Architects not only studied the distant past but also what colleagues were doing elsewhere. Drawings and prints spread new concepts far and wide so that those unable to see new buildings in person could study developing trends. Sometimes, influences came from unlikely places. The Florentine painter and sculptor Michelangelo (1475-1564 CE) created some of the most famous of all Renaissance artworks, and these were hugely influential on later artistic styles. His bold and decorative reimagining of classical figures in art also influenced architects, encouraging them to try new ideas in mixing up classical elements and making them more decorative. Michelangelo was himself directly involved in architecture. His Laurentian Library, San Lorenzo, Florence (1525 CE) with its 46-metre (150 ft) long reading room, was a triumphal combination of aesthetics and function – two inseparable ideas for Renaissance architects.
Another influential artist-turned-architect was Raphael (1483-1520 CE). He similarly influenced architecture, in his case with the Palazzo Bronconio dell’Aquila in Rome (now destroyed). This building had a very rich exterior decoration and was a deliberate and novel mix-up of the conventional and functional arrangements of columns, niches, and pediments.
Even more influential than these artists, though, were the specialised architects whose buildings, treatises, and biographies spread their ideas across Italy and Europe. Filippo Brunelleschi (1377-1446 CE) is one such figure, and he is considered the father of Renaissance architecture. Brunelleschi was particularly interested in the study of linear perspective and achieving a harmonious simplicity of form in buildings which also considered the immediate environment in which they were constructed. Brunelleschi’s emphasis on classical proportions, simple geometry, and harmony were prime considerations in what became a new architectural language.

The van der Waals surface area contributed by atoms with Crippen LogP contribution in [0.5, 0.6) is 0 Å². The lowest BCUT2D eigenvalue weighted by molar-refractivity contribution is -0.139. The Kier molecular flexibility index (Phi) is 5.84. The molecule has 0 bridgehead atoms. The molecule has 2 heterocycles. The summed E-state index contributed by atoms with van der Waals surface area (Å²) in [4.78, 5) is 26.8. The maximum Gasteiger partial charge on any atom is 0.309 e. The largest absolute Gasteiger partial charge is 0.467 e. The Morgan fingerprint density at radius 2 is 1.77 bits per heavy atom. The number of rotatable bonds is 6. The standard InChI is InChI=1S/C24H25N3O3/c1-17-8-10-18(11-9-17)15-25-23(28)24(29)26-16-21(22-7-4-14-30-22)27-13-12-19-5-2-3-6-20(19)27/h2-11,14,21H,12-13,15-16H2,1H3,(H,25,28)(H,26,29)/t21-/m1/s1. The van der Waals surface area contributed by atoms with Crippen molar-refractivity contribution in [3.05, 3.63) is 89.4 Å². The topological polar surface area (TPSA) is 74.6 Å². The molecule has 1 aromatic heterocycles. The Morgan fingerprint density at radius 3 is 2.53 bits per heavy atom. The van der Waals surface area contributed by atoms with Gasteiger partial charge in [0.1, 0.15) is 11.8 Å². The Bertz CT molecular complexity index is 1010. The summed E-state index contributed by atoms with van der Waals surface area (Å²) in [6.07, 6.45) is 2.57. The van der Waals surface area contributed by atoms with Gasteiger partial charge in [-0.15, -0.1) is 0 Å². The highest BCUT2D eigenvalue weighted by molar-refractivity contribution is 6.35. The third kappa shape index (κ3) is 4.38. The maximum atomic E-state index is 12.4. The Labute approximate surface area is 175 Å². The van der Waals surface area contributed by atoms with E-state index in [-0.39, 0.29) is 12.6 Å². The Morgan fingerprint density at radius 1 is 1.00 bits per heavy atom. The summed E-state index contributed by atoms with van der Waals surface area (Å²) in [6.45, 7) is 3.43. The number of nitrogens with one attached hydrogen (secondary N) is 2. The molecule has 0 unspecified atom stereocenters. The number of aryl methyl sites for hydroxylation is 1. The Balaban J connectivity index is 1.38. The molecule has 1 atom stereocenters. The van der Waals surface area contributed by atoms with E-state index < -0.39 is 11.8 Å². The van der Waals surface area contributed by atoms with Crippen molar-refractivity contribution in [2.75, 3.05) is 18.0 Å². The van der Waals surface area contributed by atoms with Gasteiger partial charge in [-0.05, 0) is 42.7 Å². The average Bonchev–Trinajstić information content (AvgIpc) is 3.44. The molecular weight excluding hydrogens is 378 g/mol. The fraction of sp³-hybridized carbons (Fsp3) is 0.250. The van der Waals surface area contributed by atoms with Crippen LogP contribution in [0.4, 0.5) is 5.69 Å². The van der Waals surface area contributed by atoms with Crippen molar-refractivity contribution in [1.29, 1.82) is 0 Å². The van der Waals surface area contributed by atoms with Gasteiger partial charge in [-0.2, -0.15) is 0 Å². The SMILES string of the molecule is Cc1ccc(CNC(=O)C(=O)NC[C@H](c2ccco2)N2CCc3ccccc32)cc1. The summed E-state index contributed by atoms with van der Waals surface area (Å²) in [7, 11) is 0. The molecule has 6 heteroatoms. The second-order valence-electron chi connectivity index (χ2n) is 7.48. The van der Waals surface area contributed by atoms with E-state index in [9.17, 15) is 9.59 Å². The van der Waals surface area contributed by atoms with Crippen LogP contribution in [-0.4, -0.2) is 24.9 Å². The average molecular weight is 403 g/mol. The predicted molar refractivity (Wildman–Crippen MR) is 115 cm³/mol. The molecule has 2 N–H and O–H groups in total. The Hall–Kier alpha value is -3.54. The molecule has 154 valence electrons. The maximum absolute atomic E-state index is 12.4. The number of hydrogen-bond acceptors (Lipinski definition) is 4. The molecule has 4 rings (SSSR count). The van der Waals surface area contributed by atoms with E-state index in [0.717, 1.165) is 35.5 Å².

This architectural language was formally canonised by Sebastiano Serlio (1475-1554 CE) in his Seven Books on Architecture, a hugely influential theoretical and practical work (see below). Serlio formulated the five classical orders, the fifth having first been identified c. 1450 CE by the architect and scholar Leon Battista Alberti (1404-1472 CE). These orders are: Tuscan, Doric, Ionic, Corinthian, and the fifth, Composite (a mix of Ionic and Corinthian elements). Architects would play around with these orders, mixing and reimagining them to create wholly unique buildings. Designers would also add to the mix other ideas such as clever effects of illusionary perspective, seen especially in the work of Donato Bramante (c. 1444-1514 CE), who was considered the founder of High Renaissance architecture. To better understand what each architect contributed to the movement that was Renaissance architecture, it is necessary to consider some of the key buildings of the period.